Part I: Man of Yesterday...
Like millions of Americans, family man Peter Trepp has an Audi Q7 SUV parked in his driveway. However, it’s his other car that has heads turning...
The Pacific Palisades resident is one of only 450 Americans (#111, to be exact) driving the prototypical Mini E, the electric version of BMW’s popular Mini Cooper.
“I saw the car at the L.A. Auto Show in November 2008,” Trepp told the Pacific Palisades Patch. “I learned there was an application process. I thought to myself, Why not?”
Since May 2009, Trepp has been tooling around the Palisades in his EV, which he re-charges in his garage (instead of a gas tank on the rear-side of his Mini E, there's an electric plug) and uses to commute to work or ride with his son to the Ralphs on Sunset and Carey.
Trepp is no stranger to recycling. In November 2009, Trepp had Verengo Solar install 28 panels that generates 6.5 kilowatts of electricity in his historic Spanish colonial-style house, which, like his vehicle, is a head-turner. Yes, even the Trepps’ home itself, in the heart of the Huntington Palisades, has been re-purposed.
Shortly after buying the home in 2005, he and his wife, Suzanne, learned that the core section of their house, built in 1928, was originally the office for the Santa Monica Land and Water Company, which sold property and water rights throughout what is today Pacific Palisades, Malibu, Santa Monica, and Brentwood. As head of Land and Water Robert Gillis, developed the pocket in between Santa Monica Canyon and Pacific Palisades that is today known as the Huntington. The office became incorporated into a residence in the 1950s. Two decades later, the house was expanded and renovated.
College sweethearts who met as business majors at UCLA, the Trepps married in 2000. They moved to the Huntington house from Marina del Rey in August 2005, and today, the Trepps share the home with their children, William, 8, and Phillip, 6.
When the Trepps made an offer on the house, the previous owners Larry and Gloria Dunn, informed them that they had resisted selling the house to developers, and they sold the Trepps the home on the condition that they wold not tear it down. The Trepps, who had no intention of eviscerating the charm of the Spanish colonial home, agreed, and, aside from installing solar panels and LEDs to generate electricity, redoing the patio, and adding some decorative touches to the interior, they left the edifice largely untouched. What is today Trepps' foyer, living room, sitting room and library (now attached to the master bedroom) comprised the original office. The foyer’s rotunda with the original hand-carved wooden beams, two iron-crafted wall sconces created by Forge Craft. The living room and sitting room have the original dark wooden floors and iron wall sconces. A bathroom and the two bedrooms belonging were once a three-car garage that has since been converted into the bedroom for the Trepps' boys.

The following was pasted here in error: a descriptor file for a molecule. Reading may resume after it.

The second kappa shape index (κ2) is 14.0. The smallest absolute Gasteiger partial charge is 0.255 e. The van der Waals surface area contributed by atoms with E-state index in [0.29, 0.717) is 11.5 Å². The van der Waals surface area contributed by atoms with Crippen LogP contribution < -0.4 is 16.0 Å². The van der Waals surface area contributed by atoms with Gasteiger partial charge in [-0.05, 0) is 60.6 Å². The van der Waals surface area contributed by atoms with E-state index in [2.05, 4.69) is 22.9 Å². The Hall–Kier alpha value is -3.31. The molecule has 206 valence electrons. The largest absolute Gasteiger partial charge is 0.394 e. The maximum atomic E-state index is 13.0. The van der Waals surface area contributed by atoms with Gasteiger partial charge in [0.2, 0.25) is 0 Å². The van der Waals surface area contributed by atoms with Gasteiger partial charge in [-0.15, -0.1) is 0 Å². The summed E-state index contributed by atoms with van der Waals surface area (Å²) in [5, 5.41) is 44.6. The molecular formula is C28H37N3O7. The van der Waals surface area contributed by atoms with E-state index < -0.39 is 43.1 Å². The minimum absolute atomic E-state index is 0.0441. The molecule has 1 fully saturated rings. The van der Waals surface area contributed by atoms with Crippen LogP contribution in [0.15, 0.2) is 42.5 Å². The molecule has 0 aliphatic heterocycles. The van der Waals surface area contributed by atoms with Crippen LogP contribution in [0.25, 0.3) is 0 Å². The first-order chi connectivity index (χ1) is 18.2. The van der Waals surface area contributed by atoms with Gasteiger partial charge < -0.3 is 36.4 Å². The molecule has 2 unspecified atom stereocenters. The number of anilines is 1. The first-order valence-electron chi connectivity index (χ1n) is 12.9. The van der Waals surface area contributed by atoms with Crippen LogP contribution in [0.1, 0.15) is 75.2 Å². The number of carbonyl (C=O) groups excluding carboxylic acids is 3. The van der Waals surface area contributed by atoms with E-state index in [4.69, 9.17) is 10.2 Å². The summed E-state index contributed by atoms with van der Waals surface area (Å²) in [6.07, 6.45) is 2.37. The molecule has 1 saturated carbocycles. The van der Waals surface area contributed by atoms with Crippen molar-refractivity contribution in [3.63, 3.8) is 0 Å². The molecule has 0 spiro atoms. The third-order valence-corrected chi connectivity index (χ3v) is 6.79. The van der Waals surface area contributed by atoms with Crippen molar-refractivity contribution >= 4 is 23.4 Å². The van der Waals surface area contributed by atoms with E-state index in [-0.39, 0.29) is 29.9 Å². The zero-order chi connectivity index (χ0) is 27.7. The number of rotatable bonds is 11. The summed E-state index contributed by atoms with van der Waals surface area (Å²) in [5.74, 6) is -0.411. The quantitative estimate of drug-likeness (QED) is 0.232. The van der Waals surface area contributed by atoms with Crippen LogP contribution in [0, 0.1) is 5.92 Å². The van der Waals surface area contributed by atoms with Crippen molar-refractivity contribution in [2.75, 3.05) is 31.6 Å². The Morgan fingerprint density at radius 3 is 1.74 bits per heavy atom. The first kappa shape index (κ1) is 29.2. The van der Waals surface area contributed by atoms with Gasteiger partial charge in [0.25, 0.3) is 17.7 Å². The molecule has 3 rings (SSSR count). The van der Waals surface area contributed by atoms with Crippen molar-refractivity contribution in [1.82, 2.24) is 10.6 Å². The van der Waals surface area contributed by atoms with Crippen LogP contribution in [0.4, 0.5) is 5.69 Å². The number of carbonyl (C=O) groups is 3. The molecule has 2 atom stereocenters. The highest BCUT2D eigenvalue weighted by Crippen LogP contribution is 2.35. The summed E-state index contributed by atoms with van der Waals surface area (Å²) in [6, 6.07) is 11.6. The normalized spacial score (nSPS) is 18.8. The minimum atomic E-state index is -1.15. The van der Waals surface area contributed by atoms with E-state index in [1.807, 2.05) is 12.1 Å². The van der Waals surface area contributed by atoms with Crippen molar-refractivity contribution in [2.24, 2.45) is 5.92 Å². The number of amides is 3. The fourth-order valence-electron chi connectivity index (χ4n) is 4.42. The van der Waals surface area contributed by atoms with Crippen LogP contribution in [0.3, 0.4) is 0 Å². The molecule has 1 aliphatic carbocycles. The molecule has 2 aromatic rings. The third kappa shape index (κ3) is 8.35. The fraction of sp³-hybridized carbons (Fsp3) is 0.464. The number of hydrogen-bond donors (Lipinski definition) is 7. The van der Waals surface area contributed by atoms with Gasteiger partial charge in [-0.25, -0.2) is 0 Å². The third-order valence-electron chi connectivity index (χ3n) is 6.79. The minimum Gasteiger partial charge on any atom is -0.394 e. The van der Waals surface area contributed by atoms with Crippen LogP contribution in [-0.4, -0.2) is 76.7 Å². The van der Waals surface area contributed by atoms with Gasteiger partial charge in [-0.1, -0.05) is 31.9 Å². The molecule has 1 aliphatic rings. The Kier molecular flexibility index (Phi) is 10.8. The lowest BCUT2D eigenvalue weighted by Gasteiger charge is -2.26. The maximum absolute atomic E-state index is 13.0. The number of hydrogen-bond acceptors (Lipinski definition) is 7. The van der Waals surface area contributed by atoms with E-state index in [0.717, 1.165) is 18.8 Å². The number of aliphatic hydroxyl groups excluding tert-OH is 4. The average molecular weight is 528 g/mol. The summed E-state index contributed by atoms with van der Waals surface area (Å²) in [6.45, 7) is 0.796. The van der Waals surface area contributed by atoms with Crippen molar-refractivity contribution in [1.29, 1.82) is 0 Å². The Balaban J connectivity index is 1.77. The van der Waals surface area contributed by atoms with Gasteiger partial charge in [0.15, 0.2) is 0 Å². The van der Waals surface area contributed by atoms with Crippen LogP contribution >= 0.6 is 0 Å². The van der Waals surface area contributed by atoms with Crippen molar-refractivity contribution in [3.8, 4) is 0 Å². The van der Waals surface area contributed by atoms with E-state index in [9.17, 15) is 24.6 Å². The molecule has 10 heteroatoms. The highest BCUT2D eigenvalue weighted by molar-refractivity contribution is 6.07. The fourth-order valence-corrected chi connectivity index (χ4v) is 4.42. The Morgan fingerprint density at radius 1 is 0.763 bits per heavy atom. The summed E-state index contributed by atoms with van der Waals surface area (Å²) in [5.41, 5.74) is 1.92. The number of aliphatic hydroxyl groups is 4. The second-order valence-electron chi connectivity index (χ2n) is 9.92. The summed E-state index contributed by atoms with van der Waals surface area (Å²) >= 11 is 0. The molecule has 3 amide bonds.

Since moving to the Palisades, Peter and Suzanne have become an active part of the Palisades community. Peter serves as a board member at the Palisades-Malibu YMCA. Suzanne, who works in Pasadena as a money manager at Western Asset Management, is a member of the Palisades Junior Women's Club (PJWC) and serves on the Pacific Palisades Library Association board.
Last fall, San Diego-based author Jan Loomis met the Trepps when she came to the Palisades Library to promote her Arcadia Images of America book on Pacific Palisades. Loomis, who married to the grandson of Arthur Loomis, donated to the Trepps a photo of their house taken the year it was built. The Trepps discovered that their house’s exterior had remained intact, resembling the former Santa Monica Land and Water office building down to its three arches and the configuration of olive and palm trees lining their circular driveway. To add an exclamation point to that discovery, Peter restored the Land and Water Company sign (a recreation of the original) on the wall’s exterior near the entrance of his home.
The Trepps invited a curator and a tile expert from the Adamson House, which features decorative tile from the legendary Malibu Tile Company, to examine the orange-and-blue tile in their rotunda area. The Trepps learned that the vintage tiles came from Davies and McDonald, a short-lived manufacturer that only existed at the beginning of the Great Depression.
In September 2009, at a fundraiser for the La Senora Research Institute in Santa Monica Canyon, a facility that provides education about the early California rancho era, the Trepps met Sharon Reyes-Siebuhr and Ernest Marquez, descendants of the Reyes and Marquez families, respectively, who lived in the 19th century on the land that later became Pacific Palisades. (Last fall, the Trepps hosted the PJWC’s 75th anniversary party at their historic abode.)
The Trepps have not only embraced the history of their property, they’ve brought history full circle to their doorstep. Marquez signed the historical books he authored, about Santa Monica Beach and the Port of Los Angeles, in the Trepps’ backyard during the 2010 PJWC home tour.
Friday: Part II of II will take an in-depth look at Trepp's adventures with the Mini E, as well as where BMW's pioneer program has been and where it's going...